Last updated: 2021-09-15

    Mark Herring

    Incumbent Attorney General Mark Herring is seeking his third term in office after having been first elected in 2013.

    Mark Herring

    Incumbent Attorney General Mark Herring is seeking his third term in office after having been first elected in 2013.
  • The 7th District encompasses Montgomery, Pulaski, and Floyd counties. The district is reliably Republican. Del. Rush was elected with 67% of the vote in 2019, and has held the seat since 2012.
     

    Derek Kitts is a veteran, small business owner, and native of Southwest Virginia. Kitts was born in Roanoke, raised in Lynchburg, and currently lives in Christiansburg with his family. He owns Virginia Blue Star Printing & Consulting, a union print shop, and serves as a middle school athletics coach. He is retired from the Army after serving for 24 years, including three combat tours in Iraq and one in Afghanistan, receiving two Bronze Star medals and a Purple Heart.

    Kitts is an advocate for educational equity. He wants to better fund Virginia’s rural schools and he hopes to restore a dedicated source of funding for rural education. As delegate, he would prioritize increasing teacher pay and providing incentives for teachers to work in rural areas. He supports programs like tuition forgiveness to recruit and retrain quality educators in the district. He also supports policies enacted to support transgender students, which ensure that schools use transgender students’ chosen names, allow them to participate in sports, and let students use restrooms and locker rooms according to their gender identities.

    Kitts supports improvements to Southwest Virginia’s infrastructure, including expanding access to broadband service, which will improve the district’s educational and economic opportunities. He also supports the creation of local co-ops to provide Internet access in areas where it is most needed. Additionally, he would prioritize transportation infrastructure. He hopes to create funding for rural transportation safety in order to decrease the frequency of accidents on roads in rural VA and supports increasing revenue for roadway expansion.

    As a small business owner, Kitts supports policies to make the 7th District a destination for businesses. He supports the expansion of rural small business incubators and wants to ensure loans and grants are easily accessible for local businesses. Kitts also recognizes the critical role of workers and is a strong supporter of labor rights. The print shop he owns is unionized and he is a proud member of the UMWA Local 2274. He believes the state should repeal its right-to-work laws.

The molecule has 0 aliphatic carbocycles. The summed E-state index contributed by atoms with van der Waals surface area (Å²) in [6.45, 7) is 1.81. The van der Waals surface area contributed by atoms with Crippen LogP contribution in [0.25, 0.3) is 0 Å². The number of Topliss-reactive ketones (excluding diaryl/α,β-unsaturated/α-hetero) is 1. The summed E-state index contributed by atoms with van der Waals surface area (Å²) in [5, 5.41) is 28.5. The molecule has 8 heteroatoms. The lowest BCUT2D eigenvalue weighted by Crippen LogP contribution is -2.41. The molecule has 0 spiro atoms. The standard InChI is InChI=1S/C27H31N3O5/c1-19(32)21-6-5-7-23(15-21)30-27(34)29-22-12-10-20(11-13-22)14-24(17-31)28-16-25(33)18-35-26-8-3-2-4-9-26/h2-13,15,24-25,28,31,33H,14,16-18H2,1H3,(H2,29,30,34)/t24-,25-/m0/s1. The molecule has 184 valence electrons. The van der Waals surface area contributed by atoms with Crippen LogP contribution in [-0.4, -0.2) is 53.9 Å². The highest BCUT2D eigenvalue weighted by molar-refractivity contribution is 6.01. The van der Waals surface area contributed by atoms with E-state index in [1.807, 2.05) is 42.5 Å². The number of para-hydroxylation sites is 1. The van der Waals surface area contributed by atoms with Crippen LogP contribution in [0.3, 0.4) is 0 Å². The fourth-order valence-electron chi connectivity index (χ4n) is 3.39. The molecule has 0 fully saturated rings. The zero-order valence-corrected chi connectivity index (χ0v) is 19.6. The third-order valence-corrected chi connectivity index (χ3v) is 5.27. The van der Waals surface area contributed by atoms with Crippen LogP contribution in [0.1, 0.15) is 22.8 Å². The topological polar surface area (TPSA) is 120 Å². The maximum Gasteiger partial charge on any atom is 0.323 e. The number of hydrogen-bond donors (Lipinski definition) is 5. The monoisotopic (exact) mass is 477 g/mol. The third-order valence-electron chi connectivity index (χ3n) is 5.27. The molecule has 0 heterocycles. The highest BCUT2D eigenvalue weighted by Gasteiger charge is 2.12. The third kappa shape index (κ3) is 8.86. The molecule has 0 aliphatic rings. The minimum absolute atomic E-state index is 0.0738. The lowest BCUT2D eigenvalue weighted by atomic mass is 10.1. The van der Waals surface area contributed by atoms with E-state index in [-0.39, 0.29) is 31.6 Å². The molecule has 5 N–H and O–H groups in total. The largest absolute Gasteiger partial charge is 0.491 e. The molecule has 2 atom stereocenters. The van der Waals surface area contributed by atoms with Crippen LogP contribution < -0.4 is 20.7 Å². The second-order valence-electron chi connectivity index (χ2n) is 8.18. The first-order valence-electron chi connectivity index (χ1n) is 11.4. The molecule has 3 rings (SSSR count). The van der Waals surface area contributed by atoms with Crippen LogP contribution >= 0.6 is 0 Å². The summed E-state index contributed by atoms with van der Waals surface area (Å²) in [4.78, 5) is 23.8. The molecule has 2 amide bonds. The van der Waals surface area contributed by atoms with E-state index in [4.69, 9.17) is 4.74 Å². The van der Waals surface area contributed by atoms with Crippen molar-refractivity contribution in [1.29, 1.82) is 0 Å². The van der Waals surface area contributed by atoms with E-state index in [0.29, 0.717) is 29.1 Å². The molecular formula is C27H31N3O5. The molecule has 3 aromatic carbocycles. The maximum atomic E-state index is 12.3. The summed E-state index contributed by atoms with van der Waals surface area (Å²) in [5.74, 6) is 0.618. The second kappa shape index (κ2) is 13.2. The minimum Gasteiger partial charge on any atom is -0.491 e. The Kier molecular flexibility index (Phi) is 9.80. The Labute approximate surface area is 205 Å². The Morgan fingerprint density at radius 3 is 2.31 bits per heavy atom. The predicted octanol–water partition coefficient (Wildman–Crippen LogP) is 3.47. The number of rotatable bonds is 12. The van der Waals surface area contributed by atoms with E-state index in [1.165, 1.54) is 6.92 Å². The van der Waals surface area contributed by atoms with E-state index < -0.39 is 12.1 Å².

Kitts supports policies that increase access to healthcare like the Affordable Care Act (ACA) and wants to lower the cost of prescription drugs. While he backs the Second Amendment rights, Kitts advocates for common sense measures aimed at preventing gun violence like background checks. Kitts also wants to prioritize helping Virginia families live in dignity by supporting paid family and medical leave, paid sick days, and increased funding for childcare and elder care.

    Kitts is running against Republican Marie March, a small business owner from Floyd and Trump supporter. She opposes abortion access and supports increasing police funding. She wants to deny people’s right to participate in elections by creating deliberate barriers to restrict people’s access to the ballot. She does not believe rich and wealthy corporations should have to pay their fair share in taxes.

    Due to his progressive policies on education, workers’ rights, infrastructure, and healthcare, Derek Kitts is the most progressive choice for the 7th District in Virginia.

    Derek Kitts

    Derek Kitts is a veteran, small business owner, and native of Southwest Virginia. Kitts was born in Roanoke, raised in Lynchburg, and currently lives in Christiansburg with his family.